Charles Zimmerman, a lead attorney for players, said earlier in the day participation is ”very good” so far, adding there were still some players who needed to be contacted for their decisions.

”The vast majority of eligible retired players have agreed to participate in the proposed NHL concussion settlement,” players’ lawyers said in a statement. ”Plaintiffs’ counsel, however, have encountered difficulties reaching some eligible retired players to discuss the settlement. Thus, at the request of plaintiffs’ counsel, the NHL has agreed to extend the participation deadline to allow completion of those communications.”

Deputy Commissioner Bill Daly referred the matter to plaintiffs’ lawyers and said the NHL would have no comment.

Daniel Carcillo, a vocal critic of the league and the settlement, said he would not be opting in and knew more 10-12 other former players who also were not. Carcillo said Friday he wanted his day in court with the league but didn’t begrudge anyone who wanted to opt in and take the $22,000.

Carcillo said he has fielded calls from more than 20 heads of individual teams’ alumni associations and that he has tried to tell any player who asks the facts of the lawsuit without injecting his opinion. Carcillo pointed to

”If 22’s enough for you and you need it, then go ahead,” said Carcillo, who played 474 regular-season and playoff games from 2007-2015. ”I won’t judge anybody who takes it. I don’t judge the guys who (played) five games and they saw an opportunity. But I also say this so that people understand why it’s such a disrespectful number because right now (the NHL doesn’t) feel that threatened.”

Reed Larson, who played 936 NHL regular-season and playoff games, said he signed on to be part of the settlement but understood why some players with serious health problems decided not to because the money wouldn’t cut it for them. There is a clause in the settlement that allows the NHL to terminate it if 100 percent of players don’t accept, but Larson said lawyers are not concerned.

”They think everything will go ahead and move ahead and they don’t see any reason why it won’t,” Larson said.

AP Hockey Writer John Wawrow contributed to this report.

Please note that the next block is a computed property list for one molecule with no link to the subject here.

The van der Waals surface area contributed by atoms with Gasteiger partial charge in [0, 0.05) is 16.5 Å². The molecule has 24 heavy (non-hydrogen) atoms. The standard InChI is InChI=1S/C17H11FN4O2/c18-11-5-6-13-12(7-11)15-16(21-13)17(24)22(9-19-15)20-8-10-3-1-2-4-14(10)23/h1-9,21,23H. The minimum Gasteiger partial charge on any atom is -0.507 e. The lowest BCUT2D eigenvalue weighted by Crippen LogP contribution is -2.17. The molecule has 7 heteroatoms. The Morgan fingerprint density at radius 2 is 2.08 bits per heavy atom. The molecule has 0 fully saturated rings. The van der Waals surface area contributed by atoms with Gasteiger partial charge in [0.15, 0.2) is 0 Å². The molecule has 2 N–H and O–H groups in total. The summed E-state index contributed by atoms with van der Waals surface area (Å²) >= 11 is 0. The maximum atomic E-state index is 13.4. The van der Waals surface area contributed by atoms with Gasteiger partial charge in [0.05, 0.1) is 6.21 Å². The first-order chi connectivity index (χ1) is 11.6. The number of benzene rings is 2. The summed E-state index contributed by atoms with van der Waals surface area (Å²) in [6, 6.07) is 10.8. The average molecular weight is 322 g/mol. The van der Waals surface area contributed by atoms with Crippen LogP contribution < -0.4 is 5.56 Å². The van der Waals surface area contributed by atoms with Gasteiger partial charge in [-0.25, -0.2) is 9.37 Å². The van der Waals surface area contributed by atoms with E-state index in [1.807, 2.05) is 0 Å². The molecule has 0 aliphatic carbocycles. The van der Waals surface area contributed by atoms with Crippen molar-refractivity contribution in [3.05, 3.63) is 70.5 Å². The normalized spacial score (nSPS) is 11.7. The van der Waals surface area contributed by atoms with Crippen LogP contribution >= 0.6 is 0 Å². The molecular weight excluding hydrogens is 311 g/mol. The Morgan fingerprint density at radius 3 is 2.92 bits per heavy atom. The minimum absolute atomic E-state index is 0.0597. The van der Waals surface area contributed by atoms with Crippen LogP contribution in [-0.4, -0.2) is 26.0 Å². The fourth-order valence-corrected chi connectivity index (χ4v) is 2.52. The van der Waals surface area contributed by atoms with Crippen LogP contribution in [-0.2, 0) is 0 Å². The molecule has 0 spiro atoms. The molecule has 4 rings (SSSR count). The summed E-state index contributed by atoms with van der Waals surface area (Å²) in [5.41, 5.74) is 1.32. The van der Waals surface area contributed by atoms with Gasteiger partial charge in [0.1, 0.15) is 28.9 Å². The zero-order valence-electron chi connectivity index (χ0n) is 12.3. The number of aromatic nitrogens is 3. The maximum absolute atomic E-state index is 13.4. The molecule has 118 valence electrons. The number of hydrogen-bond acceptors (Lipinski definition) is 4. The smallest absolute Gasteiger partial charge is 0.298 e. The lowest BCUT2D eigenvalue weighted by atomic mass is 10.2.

Follow AP Hockey Writer Stephen Whyno on Twitter at https://twitter.com/SWhyno

More AP NHL: https://apnews.com/NHL and https://twitter.com/AP-Sports

The Buzzer: Greiss shutout gives Trotz win in return to Washington

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Three stars

1. Thomas Greiss, New York Islanders

There was probably a little pressure inside the Islanders dressing room prior to this one. Sure, it was just another game in the 82-game slog that is the regular season, but for their head coach, it was a bit more special than that.

Barry Trotz made his return to Washington for the first time since winning the Stanley Cup as the Capitals bench boss last June. They gave him a classy tribute and then he and his Islanders made sure they wouldn’t forget him in a 2-0 win.

Greiss was instrumental in that, stopping all 19 shots he faced as the Islanders leapfrogged both Washington and Columbus to move into first place in the Metropolitan Division.

John Tavares who?

2. Roberto Luongo, Florida Panthers

Sticking with goalies and their help in big wins… Luongo stopped 20 of the 21 shots he faced in a 3-1 win against the Toronto Maple Leafs.

It’s not a 40-save night, but consider that the Panthers came into the game with a seven-game losing streak as a heavy anchor. They needed something, and Luongo provided the near-perfect game to end the longest active streak in the NHL.

3. Sam Bennett, Calgary Flames

Bennett usually gets lost in the Johnny Gaudreaus and the Sean Monahans of the Calgary world.

Some nights the other two don’t light it up, allowing other Flames to shine. Bennett provided that spark, scoring twice and adding an assist in the game.

Bennett’s second of the came with under four minutes left and broke a 4-4 deadlock in a 6-4 Calgary win over the Detroit Red Wings.

Highlights of the night

Bennett’s winner came off a nice pick up on a not so nice pass:

Kuemper the keeper:

A nice tribute to Brooks Orpik, who played his 1,000th game on Friday:

When you celly too hard:

Factoids

Scores

Panthers 3, Maple Leafs 1
Canadiens 4, Blue Jackets 1
Islanders 2, Capitals 0
Senators 4, Hurricanes 1
Flames 6, Red Wings 4
Penguins 3, Coyotes 2 (OT)
Canucks 4, Sabres 3


Scott Billeck is a writer for Pro Hockey Talk on NBC Sports. Drop him a line at phtblog@nbcsports.com or follow him on Twitter @scottbilleck